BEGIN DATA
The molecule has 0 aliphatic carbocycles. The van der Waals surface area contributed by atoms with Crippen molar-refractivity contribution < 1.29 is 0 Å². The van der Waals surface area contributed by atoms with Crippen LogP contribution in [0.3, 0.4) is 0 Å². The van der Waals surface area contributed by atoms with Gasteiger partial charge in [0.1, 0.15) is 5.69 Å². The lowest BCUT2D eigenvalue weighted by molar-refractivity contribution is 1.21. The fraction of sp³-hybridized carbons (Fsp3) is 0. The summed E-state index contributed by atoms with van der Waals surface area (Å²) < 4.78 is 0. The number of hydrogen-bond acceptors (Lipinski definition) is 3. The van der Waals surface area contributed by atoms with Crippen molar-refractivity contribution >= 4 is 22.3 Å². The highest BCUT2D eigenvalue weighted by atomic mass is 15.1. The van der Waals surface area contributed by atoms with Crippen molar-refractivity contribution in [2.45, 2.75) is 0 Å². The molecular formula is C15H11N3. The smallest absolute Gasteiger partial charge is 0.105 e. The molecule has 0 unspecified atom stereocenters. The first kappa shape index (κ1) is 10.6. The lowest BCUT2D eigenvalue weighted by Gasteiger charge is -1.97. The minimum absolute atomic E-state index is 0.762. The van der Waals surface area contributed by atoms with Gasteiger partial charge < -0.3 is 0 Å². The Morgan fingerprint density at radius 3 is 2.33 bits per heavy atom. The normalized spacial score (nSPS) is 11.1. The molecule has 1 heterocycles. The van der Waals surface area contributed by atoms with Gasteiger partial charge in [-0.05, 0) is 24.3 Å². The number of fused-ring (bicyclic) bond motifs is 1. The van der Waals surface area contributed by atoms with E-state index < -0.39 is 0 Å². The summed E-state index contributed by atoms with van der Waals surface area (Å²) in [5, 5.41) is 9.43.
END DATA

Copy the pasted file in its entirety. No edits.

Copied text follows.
The molecule has 0 aliphatic carbocycles. The van der Waals surface area contributed by atoms with Crippen molar-refractivity contribution < 1.29 is 0 Å². The van der Waals surface area contributed by atoms with Crippen LogP contribution in [0.3, 0.4) is 0 Å². The van der Waals surface area contributed by atoms with Gasteiger partial charge in [0.1, 0.15) is 5.69 Å². The lowest BCUT2D eigenvalue weighted by molar-refractivity contribution is 1.21. The fraction of sp³-hybridized carbons (Fsp3) is 0. The summed E-state index contributed by atoms with van der Waals surface area (Å²) < 4.78 is 0. The number of hydrogen-bond acceptors (Lipinski definition) is 3. The van der Waals surface area contributed by atoms with Crippen molar-refractivity contribution >= 4 is 22.3 Å². The highest BCUT2D eigenvalue weighted by atomic mass is 15.1. The van der Waals surface area contributed by atoms with Crippen molar-refractivity contribution in [2.45, 2.75) is 0 Å². The molecular formula is C15H11N3. The smallest absolute Gasteiger partial charge is 0.105 e. The molecule has 0 unspecified atom stereocenters. The first kappa shape index (κ1) is 10.6. The lowest BCUT2D eigenvalue weighted by Gasteiger charge is -1.97. The minimum absolute atomic E-state index is 0.762. The van der Waals surface area contributed by atoms with Gasteiger partial charge < -0.3 is 0 Å². The Morgan fingerprint density at radius 3 is 2.33 bits per heavy atom. The normalized spacial score (nSPS) is 11.1. The molecule has 1 heterocycles. The van der Waals surface area contributed by atoms with Gasteiger partial charge in [-0.05, 0) is 24.3 Å². The number of fused-ring (bicyclic) bond motifs is 1. The van der Waals surface area contributed by atoms with E-state index < -0.39 is 0 Å². The summed E-state index contributed by atoms with van der Waals surface area (Å²) in [5, 5.41) is 9.43.